Sun. Jul 21st, 2024


I refer to the Comment in Malaysiakini dated 1.3.2021 titled “Why Guan Eng shouldn’t have been allowed to sue Perkasa” (‘the said article’) and feel various issues raised therein necessitate a response which I shall attempt here.

The authors of the said article essentially argue that public officials “ought to be held to a different standard when it comes to defamation suits due to their privileged positions in relation to the public”

It is in this light that the said authors took the view that “…it has been established in several jurisdictions that public officials should be treated differently when they are criticized in their official capacities. After all, having been elected to serve the public, allowing them to sue that same public for defamation due to criticisms about how they do their job seems counter-productive, to say the least”.

I agree completely that the public ought to be free to criticize public officials about how they do their job without fear of any repercussions, be it civil or criminal. This is consistent with the axiomatic principle that a democratically-elected government and holder of public office should be open to uninhibited public criticism in respect of public administration and affairs which was rightly laid down by the UK House of Lords in Derbyshire County Council v Times Newspaper Ltd & ors (‘Derbyshire’).

But what of a situation where a person who happens to be a public official is condemned without basis personally for matters which have nothing to do with his job? For instance, if a public official is named as one who is responsible for the embezzlement of monies unrelated to his designation or where the words complained of obviously imply that the said public official was a traitor to his country who is willing to divulge national secrets?

If such allegations made are unconnected to the nature of the said public official’s job and baseless, is it not reasonable for him to be allowed to clear his name, so to speak, by commencing defamation proceedings against his accuser to avoid possible criminal proceedings being brought against him?

These were matters considered by the Federal Court recently in Lim Guan Eng v Dato’ Ibrahim Ali and Pertubuhan Pribumi Perkasa Malaysia [Civil Appeal No: 02(f)-62-07/2019(W)] [‘Lim Guan Eng’]

In a majority judgment, the Federal Court allowed Lim’s appeal against the decision of the Court of Appeal dismissing his suit against the said defendants on the ground that he had no standing to bring the said suit as it was made in his capacity as Chief Minister of Penang and therefore the claim was made in his official capacity and not by him personally.  To this end, the Court of Appeal, following its previous decision in Utusan Melayu (Malaysia) Bhd v Dato’Sri DiRajaHj Adnan Hj Yaakob [‘Adnan Yaakob’], dismissed Lim’s suit holding that he had no standing or locus standi to bring his said suit.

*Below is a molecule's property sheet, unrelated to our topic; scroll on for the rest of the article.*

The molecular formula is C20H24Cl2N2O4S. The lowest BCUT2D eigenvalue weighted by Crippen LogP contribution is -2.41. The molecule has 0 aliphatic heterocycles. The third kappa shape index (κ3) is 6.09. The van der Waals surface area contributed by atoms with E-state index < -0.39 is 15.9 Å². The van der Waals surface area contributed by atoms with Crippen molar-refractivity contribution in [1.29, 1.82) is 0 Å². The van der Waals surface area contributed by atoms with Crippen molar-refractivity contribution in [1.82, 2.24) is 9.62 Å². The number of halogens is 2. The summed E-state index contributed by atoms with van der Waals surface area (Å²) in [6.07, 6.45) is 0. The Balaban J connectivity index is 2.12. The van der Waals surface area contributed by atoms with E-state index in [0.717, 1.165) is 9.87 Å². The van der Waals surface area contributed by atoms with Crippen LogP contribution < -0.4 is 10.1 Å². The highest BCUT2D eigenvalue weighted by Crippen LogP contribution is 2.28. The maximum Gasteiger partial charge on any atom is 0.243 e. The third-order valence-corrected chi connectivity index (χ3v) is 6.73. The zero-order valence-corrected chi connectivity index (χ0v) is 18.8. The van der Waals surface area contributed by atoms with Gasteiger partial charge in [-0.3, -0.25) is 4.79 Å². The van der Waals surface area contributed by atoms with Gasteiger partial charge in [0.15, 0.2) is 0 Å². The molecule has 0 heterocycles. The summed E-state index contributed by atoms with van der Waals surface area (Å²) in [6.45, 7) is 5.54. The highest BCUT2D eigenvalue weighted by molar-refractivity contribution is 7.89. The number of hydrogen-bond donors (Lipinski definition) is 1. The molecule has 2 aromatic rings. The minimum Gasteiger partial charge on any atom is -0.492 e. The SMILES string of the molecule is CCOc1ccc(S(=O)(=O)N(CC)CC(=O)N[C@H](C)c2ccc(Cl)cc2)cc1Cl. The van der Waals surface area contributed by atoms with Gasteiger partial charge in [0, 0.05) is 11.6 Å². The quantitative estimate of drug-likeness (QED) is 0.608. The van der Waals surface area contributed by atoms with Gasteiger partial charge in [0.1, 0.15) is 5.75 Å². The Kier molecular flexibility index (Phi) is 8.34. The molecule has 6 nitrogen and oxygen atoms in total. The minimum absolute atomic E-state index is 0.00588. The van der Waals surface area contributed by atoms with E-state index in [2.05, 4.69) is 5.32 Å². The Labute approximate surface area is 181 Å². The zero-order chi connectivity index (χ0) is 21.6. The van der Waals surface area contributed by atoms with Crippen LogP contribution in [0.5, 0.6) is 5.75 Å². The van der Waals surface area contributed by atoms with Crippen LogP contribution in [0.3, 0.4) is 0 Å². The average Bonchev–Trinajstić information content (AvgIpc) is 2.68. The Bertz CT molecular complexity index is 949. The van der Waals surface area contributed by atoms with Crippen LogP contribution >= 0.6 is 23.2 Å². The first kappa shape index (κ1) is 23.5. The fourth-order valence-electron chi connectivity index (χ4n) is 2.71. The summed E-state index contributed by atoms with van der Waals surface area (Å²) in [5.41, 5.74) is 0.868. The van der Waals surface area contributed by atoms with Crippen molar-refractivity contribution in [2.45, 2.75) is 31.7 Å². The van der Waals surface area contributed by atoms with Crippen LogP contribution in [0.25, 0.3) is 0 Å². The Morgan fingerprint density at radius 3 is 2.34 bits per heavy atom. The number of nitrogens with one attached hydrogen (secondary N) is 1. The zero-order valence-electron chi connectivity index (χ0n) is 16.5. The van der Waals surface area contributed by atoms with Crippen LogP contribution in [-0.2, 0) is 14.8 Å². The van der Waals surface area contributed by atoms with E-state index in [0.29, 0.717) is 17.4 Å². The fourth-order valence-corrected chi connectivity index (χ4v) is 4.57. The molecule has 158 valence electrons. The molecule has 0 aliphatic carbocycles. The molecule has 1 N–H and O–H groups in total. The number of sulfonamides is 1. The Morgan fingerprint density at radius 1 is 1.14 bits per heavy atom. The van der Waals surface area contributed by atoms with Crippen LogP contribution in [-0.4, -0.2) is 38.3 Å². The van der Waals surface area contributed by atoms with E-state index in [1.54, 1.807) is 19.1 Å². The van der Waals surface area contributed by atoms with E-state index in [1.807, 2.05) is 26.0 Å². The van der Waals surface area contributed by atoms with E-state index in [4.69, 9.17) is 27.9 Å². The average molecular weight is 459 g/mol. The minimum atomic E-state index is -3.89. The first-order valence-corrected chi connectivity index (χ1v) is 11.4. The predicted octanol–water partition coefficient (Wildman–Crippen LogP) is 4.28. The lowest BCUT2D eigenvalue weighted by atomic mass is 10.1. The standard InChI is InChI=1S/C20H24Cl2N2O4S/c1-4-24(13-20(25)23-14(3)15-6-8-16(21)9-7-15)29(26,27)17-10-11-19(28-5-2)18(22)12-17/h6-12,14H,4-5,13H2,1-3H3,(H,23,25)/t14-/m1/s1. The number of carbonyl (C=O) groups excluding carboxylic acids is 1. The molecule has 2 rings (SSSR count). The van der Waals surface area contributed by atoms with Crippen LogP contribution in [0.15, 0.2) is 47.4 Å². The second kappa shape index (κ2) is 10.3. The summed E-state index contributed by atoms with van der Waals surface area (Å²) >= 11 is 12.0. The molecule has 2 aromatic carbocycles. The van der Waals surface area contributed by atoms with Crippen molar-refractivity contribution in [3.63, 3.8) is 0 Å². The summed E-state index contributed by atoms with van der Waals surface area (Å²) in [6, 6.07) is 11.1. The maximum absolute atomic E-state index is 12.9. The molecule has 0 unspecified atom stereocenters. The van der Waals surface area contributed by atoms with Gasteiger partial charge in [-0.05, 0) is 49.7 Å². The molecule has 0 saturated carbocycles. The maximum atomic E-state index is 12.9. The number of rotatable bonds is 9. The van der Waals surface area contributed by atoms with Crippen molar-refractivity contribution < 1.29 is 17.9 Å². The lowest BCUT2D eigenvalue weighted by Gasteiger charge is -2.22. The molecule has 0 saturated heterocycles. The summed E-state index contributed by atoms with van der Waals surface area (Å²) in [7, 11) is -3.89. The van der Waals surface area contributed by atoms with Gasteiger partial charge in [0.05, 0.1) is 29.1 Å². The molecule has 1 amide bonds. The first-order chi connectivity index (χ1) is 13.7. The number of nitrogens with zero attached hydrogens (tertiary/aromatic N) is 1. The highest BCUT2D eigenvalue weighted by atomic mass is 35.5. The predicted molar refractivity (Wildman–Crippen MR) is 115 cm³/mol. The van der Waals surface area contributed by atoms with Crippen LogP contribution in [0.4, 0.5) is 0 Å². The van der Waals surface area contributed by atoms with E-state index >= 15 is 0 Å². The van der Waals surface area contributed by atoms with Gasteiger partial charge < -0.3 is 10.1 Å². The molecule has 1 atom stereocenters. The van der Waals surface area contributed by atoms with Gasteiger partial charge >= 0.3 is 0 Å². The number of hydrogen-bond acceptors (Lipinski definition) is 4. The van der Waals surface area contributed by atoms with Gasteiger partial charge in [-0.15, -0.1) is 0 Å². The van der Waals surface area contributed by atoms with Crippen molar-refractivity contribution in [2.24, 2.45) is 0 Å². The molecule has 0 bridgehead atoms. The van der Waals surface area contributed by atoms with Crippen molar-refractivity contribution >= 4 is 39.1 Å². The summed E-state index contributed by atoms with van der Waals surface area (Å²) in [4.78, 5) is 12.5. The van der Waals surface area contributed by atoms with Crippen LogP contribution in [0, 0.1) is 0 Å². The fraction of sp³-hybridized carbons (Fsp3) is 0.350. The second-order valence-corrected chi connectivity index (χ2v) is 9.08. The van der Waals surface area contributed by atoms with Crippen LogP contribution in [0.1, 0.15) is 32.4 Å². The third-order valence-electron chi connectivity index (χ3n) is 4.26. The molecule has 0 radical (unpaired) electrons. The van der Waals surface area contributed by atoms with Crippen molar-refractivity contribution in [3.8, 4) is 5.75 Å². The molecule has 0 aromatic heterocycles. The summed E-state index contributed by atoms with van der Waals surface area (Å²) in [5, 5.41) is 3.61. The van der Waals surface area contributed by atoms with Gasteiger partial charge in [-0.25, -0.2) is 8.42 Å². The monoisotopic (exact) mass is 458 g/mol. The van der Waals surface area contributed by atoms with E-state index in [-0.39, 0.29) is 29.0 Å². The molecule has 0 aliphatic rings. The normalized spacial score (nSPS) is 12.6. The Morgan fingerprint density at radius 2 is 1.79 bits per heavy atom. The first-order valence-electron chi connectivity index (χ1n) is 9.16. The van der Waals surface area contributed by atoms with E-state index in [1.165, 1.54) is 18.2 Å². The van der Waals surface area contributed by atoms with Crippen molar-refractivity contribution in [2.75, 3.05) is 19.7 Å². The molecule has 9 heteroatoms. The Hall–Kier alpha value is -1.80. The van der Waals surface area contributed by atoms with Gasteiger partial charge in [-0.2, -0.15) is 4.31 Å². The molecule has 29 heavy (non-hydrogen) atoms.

The Federal Court in Lim Guan Eng found as a fact, contrary to what the Court of Appeal concluded, that the facts of Lim’s case showed that the action was brought by Lim personally and not in his official capacity as Chief Minister and that the words complained of by Lim in his suit had named him and specifically referred to his disloyalty to the country both as Chief Minister and as a citizen.

To better comprehend the context in which the Federal Court allowed Lim’s appeal, it is necessary to consider the contents of the press statement dated 1.10.2011 by Ruslan Kassim, following an official visit by Lim to Singapore from 11-12.8.2011 where he had occasion to attend a dinner together with his officers and another individual (‘the said individual’) together with the Chief Executive of Temasek Holdings on 12.8.2011, which led to Lim’s suit. The said press statement essentially:(i) Suggested that Lim attended a secret meeting between the political parties DAP and PAP, together with the said individual and another (‘the said individuals’);(ii) sought the meeting agenda to be disclosed;(iii) Questioned whether the said individuals had previously organised such meetings between DAP and PAP; and (iv) Stated that the whole of Malaysia was entitled to question the loyalty of Lim and the said individuals in relation to the visit.